Saturday, March 22, 2008

Karşılaşma/Encounter

Interview with Markar Esayan

The Miracle of Ordinary People: The Encounter

Markar Esayan writes the weekly column “Narrow Gate” in the weekly newspaper Agos in Turkey. His new book, The Encounter, published by Hay Editions in 2007, is an important milestone in Armenian literature in Turkey. His first award-winning book, entitled The Narrow Room of the Moment (2004), and his latest, in which he tells the story of small people, bear certain similarities insofar as they both relate the history of minorities in Turkey. The Encounter tells the events of 1915 as well as those around the Wealth Tax (1940s) through the eyes of ordinary people.

The Encounter tells the story of ordinary people. Who are these for you?

Before anyone else, I guess it’s me. By small people, I mean that there are a great deal of problems in the way history is transmitted in Turkey. All stories have been specified by the general outlines dictated by a unique historical discourse. Others were left either untold, or were not able to reach a large majority. This in turn has resulted in an important weight put on society’s unconscious. Consequently, I thought that it would be best to return to the stories of those ordinary people. Especially when it comes to minorities, I have been faced with the total destruction of their history since my youth. As I had written in my first novel, since the number of Armenians and other minorities in Turkey has drastically been reduced, we are no longer able to hear the evidence of the value they added to this country directly from them. I believe that literature should serve this purpose. By relating the lives of ordinary people, I thought that this history could be read differently. This has been a very popular literary approach all over the world, especially during the last century. The Encounter bears the same approach; it is a novel that tells how small people played a part in the history of Turkey.

What does the word ‘encounter’ mean to you?

The word summarises the book. Actually, I hesitated between two words: ‘encounter’ and ‘confrontation’. However, I think that ‘confrontation’ is a more abstract and inactive word. It relates to a situation where there is no second person and relationship involved, and is therefore a troublesome word. As for encounter, there is a connotation of willingness and honesty. It involves change and optimism. After the assassination of Hrant [Dink], I am convinced that it is these ordinary people who write history. Real relationships created by small people in everyday life, which turn widespread narratives upside down. These relationships are in fact created at the moment of the encounter. This is what feeds life itself: history silently written by lives invisible to the hearts and inside each home.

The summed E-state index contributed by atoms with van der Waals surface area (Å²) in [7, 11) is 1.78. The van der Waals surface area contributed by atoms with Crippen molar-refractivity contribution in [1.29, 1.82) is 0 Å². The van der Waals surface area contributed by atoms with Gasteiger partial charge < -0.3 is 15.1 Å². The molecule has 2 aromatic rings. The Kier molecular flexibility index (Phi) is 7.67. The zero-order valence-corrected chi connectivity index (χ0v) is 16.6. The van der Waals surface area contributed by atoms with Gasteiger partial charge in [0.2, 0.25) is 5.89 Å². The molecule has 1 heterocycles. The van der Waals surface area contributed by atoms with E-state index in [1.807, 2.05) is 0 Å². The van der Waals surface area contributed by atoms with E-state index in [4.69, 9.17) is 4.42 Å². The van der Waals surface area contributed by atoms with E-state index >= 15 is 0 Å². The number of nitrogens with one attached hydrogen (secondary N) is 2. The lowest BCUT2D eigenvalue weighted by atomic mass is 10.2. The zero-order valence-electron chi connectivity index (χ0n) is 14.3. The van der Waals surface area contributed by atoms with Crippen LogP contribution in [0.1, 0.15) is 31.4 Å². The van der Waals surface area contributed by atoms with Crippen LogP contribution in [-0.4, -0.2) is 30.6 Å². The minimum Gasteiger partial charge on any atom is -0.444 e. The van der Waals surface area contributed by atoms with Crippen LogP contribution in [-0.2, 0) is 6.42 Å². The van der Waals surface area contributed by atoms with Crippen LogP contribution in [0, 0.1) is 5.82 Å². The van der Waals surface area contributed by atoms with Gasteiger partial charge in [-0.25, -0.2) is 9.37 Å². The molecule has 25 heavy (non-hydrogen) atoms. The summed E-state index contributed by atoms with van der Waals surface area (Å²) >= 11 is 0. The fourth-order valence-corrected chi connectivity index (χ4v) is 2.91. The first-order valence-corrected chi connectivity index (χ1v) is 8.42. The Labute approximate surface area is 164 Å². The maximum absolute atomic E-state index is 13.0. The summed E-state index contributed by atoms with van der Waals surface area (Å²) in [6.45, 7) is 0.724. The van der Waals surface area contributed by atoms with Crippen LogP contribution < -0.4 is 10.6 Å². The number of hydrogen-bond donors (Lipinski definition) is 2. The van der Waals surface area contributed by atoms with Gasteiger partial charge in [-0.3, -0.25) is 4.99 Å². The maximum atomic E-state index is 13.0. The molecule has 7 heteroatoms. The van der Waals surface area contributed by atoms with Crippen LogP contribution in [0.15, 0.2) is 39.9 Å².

What part does the great 19th century Armenian composer, Gomidas Vartabet, play in the novel?

Gomidas was a composer of great renown among the early 20th century Ottoman and European intellectual milieu. I have always been moved by symbolically seeing the tragic events of 1915 through Gomidas’ own story. I would very much like to see the Turkish public opinion appreciate him as its own richness. Unable to bear the pain of those who died in 1915, Gomidas lives with the fear of being taken away all his life, and finally loses his mind. Finally, with the help of Sultan Abdülmecit, he is sent to Paris.

You dedicated the novel to the memory of Hrant Dink, the editor-in-chief of Agos, who was assassinated in 2007. What is the correlation with him in the novel?

What mattered for Hrant was that people could be aware of their own internal chaos and adopt the a humane attitude not to reject this. It is difficult to talk about a subject that divides people. This is because people need to tell their own story while still being somehow afraid. Hrant is very much like the character Pehlivan Usta in the novel. What this character wants to do in the novel is equivalent to what Hrant wanted to accomplish. That is, to return to his own hell and face it, and then transform it to paradise. Listening to ordinary people, this is exactly what Pehlivan Usta and Hrant were doing.

Yeliz Kızılarslan

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